How to securely transmit personal data files

We all need from time to time, to send a list of contacts, personal details information, etc. to some other place. Be it a service provider, your customer; you name it.
When needing to do so, nobody think of it twice, we hop on our prefered email software, attach the file and press the send button.

Convenient, but not privacy secure.

Let’s review why and I’ll give you some other ways to securely send personal information to another party and make sure it stays safe and that you can manage the life cycle of the file

Even though most of the email provider and client are encrypting their communication through SSL, this is something you want to check.
But, encrypted communication does not mean your data is protected. The file you’re sending as an attachment is not encrypted.
And moreover, sending a mail from one sender to a receiver happens through a lot of different servers that you don’t know about. And each of these servers will store a copy of your mail and its attachment — it’s part of the protocol.

Encrypt your file before sending it

So, if you want to send a file by email, you must encrypt the said file before sending it.
There are tools out there which do this. They’re known as “numeric safe.” FYI I use this one
You create a “container” which is encrypted that you can send back and forth over email.
Anyone with the password can add and retrieve a file from this “safe.”
Now, you’ve added another point to take care of: sending the password securely —obviously, not in the same mail1.
You still have to manage the life cycle of the files in your inbox. Not user-friendly.

Exchanging file without email

Apart from mail, what can we use?
Let’s try with simple FTP/s. Simply put, you’ll create a dedicated directory on your server which you will grant access to your client.
The client will set a network location access in windows explorer.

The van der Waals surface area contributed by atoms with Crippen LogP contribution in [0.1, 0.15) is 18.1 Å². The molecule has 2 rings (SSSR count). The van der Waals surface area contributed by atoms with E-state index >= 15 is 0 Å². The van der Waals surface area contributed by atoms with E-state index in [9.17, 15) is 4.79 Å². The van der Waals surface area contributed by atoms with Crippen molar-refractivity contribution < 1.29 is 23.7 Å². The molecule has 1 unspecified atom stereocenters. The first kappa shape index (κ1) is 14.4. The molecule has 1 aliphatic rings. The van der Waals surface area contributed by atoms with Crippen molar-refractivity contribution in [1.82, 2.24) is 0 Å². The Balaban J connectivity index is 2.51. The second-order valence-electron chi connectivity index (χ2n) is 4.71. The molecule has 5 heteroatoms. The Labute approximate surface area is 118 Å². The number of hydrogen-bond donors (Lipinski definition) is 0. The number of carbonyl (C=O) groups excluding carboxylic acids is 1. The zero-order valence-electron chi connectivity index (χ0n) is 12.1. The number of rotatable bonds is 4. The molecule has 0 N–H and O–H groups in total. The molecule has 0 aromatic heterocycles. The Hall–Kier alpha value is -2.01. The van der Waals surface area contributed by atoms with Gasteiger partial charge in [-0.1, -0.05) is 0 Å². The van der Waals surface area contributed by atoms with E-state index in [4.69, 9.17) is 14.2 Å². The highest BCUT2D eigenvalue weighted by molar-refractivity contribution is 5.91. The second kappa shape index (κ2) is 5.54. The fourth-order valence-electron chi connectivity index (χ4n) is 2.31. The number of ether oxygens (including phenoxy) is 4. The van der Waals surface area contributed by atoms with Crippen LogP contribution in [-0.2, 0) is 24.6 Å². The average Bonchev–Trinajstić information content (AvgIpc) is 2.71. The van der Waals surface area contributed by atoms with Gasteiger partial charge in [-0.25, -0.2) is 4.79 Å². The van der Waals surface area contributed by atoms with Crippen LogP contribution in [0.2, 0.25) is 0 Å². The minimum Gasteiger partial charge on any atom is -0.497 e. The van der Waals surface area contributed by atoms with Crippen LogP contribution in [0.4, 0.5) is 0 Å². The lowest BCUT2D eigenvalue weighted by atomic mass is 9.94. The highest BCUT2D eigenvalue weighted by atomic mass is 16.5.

If you and your client are comfortable setting up this kind of access, that a great way to go.
Beware though: the connexion must be over SSL meaning it’s an FTP/s credential
Sharing credential must be done through a secured channel (no email)1.
Your server must be protected against rights escalation to prevent unauthorized access to other directories.

Using a cloud service

Now, what if we used an online service.
I’m not a huge fan of that because, it puts personal data in another entity property, again.
But instead of using a third-party service, we can use our own.
Let’s can call it “business cloud”. You can either install it on your own server or use a provider.
This kind of software gives you a file transfer/exchange service — on top of another very valuable and convenient service.
In your case, you’ll create a new directory for your client, set the permissions and send over the invitation.
All that your client has to do is upload his file.
Owncloud/Nextcloud include features to manage the lifecycle and retention duration of these files.
Again, only share the credential through a secured channel1.

A better lifecycle management

These last two options also give you a better way to manage the lifecycle of the files holding personal data.
Everything is gathered at one and only place.
You can set a lifetime on the data and delete them at the due date.

It goes without saying that your record of processing is now much in much better shape.

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1 My preferred tool for sharing credential: